GradeRUSHING OFFENSE

Johnathan Franklin had 171 yards rushing on 29 carries and two touchdowns as UCLA's passing game set up the Bruins' running attack. Franklin put the finishing touches on UCLA's win with a 29-yard touchdown run that gave UCLA a 38-28 lead with 4:02 left. The Bruins finished with 172 rushing yards and four rushing touchdowns, with Hundley showing his scrambling ability by eluding USC's pass rush and scrambling for a couple of first downs.

GradePASS DEFENSE

The talk heading into the game was that UCLA's secondary was no match for USC's potent passing attack. UCLA had made strides this season, but Matt Barkley was going to carve up the Bruins by playing catch with Marqise Lee and Robert Woods. Nothing could be further from the truth. UCLA cornerback Aaron Hester picked off Barkley on the first play of the game and UCLA linebacker Eric Kendricks intercepted Barkley in the fourth quarter, while UCLA's pass rush pressured Barkley into poor decisions all day.

GradeRUSHING DEFENSE

The one player on USC's team who had a game above his season average was Curtis McNeal, who finished with 161 yards on 21 carries. With 33 of those yards coming on a run in the first quarter, UCLA was more than fine with that output. As a team, USC finished with 172 yards, and Silas Redd had only three carries for eight yards.

GradeSPECIAL TEAMS

UCLA put the exclamation point on the win when Sheldon Price blocked a Andre Heidari field goal attempt in the fourth quarter. Earlier in the game, UCLA blocked a USC punt that led to a touchdown. In addition to pressuring every field goal try and punt, it neutralized Lee and Woods in the return game. The tandem combined for only 29 yards on four returns.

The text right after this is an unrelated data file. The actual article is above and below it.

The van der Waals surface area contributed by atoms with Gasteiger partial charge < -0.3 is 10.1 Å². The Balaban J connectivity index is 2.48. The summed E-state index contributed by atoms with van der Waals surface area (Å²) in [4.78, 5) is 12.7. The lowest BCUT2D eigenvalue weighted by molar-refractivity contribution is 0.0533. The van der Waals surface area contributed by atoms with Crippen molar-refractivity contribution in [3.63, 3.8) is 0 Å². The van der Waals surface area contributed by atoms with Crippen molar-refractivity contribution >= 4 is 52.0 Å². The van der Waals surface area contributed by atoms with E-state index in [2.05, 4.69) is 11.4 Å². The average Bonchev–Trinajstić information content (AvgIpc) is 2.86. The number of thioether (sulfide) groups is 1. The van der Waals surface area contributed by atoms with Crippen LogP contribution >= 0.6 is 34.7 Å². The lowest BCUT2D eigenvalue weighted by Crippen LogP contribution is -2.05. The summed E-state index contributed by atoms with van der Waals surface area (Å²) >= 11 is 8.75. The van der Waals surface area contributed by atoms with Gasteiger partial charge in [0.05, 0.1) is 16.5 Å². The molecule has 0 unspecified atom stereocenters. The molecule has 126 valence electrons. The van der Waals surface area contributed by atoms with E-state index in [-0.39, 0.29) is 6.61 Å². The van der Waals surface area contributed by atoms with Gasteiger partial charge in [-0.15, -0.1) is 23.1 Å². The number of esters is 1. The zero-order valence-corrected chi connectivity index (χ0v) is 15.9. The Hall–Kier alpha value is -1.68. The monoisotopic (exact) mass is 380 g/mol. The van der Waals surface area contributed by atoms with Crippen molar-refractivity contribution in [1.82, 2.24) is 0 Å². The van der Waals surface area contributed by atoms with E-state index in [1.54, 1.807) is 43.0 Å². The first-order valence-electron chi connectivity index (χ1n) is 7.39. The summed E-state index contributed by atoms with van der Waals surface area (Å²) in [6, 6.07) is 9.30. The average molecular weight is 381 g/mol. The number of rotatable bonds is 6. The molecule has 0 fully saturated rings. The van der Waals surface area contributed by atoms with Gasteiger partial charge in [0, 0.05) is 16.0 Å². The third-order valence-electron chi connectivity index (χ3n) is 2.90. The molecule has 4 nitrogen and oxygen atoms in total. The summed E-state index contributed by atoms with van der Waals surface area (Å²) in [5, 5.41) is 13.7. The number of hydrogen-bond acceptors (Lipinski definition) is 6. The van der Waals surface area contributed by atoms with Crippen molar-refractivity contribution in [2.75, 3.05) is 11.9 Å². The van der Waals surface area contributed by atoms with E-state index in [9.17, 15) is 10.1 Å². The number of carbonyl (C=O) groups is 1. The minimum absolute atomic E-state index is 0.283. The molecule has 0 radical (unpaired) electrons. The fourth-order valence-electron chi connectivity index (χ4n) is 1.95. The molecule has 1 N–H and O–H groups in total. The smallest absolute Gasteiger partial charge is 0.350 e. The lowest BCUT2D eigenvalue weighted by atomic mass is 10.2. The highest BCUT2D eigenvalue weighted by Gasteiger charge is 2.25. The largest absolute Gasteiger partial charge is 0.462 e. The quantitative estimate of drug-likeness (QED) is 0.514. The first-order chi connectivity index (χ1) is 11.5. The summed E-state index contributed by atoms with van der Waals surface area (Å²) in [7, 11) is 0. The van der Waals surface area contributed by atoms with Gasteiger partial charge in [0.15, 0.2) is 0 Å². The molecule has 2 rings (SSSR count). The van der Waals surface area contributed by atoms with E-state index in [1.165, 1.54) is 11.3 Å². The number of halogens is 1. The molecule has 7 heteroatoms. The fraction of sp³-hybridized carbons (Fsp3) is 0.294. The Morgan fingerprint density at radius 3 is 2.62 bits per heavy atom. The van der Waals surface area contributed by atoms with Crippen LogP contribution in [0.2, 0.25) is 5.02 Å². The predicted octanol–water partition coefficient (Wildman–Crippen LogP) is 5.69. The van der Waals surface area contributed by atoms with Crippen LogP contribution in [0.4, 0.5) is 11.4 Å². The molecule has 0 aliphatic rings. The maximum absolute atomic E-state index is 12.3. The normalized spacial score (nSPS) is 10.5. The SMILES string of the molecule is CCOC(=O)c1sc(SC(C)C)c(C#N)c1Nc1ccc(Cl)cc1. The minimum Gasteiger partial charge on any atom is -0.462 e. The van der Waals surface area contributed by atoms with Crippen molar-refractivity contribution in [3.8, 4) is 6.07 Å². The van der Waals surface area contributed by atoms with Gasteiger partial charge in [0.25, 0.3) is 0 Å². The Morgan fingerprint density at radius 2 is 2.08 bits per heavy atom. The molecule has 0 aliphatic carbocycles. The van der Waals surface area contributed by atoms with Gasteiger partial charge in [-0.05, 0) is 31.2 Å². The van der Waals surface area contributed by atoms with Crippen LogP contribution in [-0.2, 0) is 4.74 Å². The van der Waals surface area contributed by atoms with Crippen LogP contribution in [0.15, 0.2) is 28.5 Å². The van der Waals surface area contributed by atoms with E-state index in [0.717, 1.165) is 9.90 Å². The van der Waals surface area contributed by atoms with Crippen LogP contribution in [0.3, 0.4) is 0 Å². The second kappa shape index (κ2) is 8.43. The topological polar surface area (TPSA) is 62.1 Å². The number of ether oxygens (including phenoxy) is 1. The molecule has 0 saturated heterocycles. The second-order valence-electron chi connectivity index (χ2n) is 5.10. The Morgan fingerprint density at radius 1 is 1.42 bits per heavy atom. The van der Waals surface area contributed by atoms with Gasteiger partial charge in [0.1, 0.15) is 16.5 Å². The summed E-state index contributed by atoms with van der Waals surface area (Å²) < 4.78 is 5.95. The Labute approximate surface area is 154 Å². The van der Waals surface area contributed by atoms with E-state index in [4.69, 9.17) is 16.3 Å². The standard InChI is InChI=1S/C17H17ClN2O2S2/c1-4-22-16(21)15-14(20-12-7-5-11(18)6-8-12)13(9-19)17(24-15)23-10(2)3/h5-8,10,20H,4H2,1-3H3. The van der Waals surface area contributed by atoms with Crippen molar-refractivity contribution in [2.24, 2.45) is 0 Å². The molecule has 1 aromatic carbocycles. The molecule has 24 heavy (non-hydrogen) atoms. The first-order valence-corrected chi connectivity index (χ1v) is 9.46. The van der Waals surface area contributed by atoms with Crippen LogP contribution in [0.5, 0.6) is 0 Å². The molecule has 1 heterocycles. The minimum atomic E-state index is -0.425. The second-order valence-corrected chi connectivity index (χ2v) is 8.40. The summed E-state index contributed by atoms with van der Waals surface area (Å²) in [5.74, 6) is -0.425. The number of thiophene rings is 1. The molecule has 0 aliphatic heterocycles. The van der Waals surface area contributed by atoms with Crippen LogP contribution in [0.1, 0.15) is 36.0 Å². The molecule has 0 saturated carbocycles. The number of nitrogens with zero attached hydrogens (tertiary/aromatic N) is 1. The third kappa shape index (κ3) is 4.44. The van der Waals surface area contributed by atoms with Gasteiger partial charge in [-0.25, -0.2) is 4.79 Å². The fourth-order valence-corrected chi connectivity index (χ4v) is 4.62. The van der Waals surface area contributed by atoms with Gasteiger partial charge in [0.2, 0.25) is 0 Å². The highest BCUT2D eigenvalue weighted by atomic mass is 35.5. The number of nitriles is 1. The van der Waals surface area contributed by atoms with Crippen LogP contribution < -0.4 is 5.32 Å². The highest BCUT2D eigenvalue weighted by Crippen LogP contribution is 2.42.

GradeCOACHING

Whenever a new coach, and certainly one with little college football experience, takes over a major program, there will be plenty of questions. In his first year at UCLA, Jim Mora has answered most questions and proved he is the right person to finish what Rick Neuheisel promised but couldn't quite deliver -- ending the football monopoly in Los Angeles.

Five things to watch: UCLA vs. Washington State

November, 9, 2012
11/09/12
5:41
PM PT
The UCLA Bruins end the road portion of their regular-season schedule with a difficult trip to Washington State for a 7:30 p.m. game Saturday night that will be televised by ESPN2.

The Bruins (7-2, 4-2 Pac-12) have a four-game win streak over Washington State (2-7, 0-6) and have outscored the Cougars, 141-63, during that stretch. Washington State is currently on a six-game losing streak and has lost three in a row at home. The Bruins are 3-1 on the road this season. Here are five things to watch:

Avoid the trap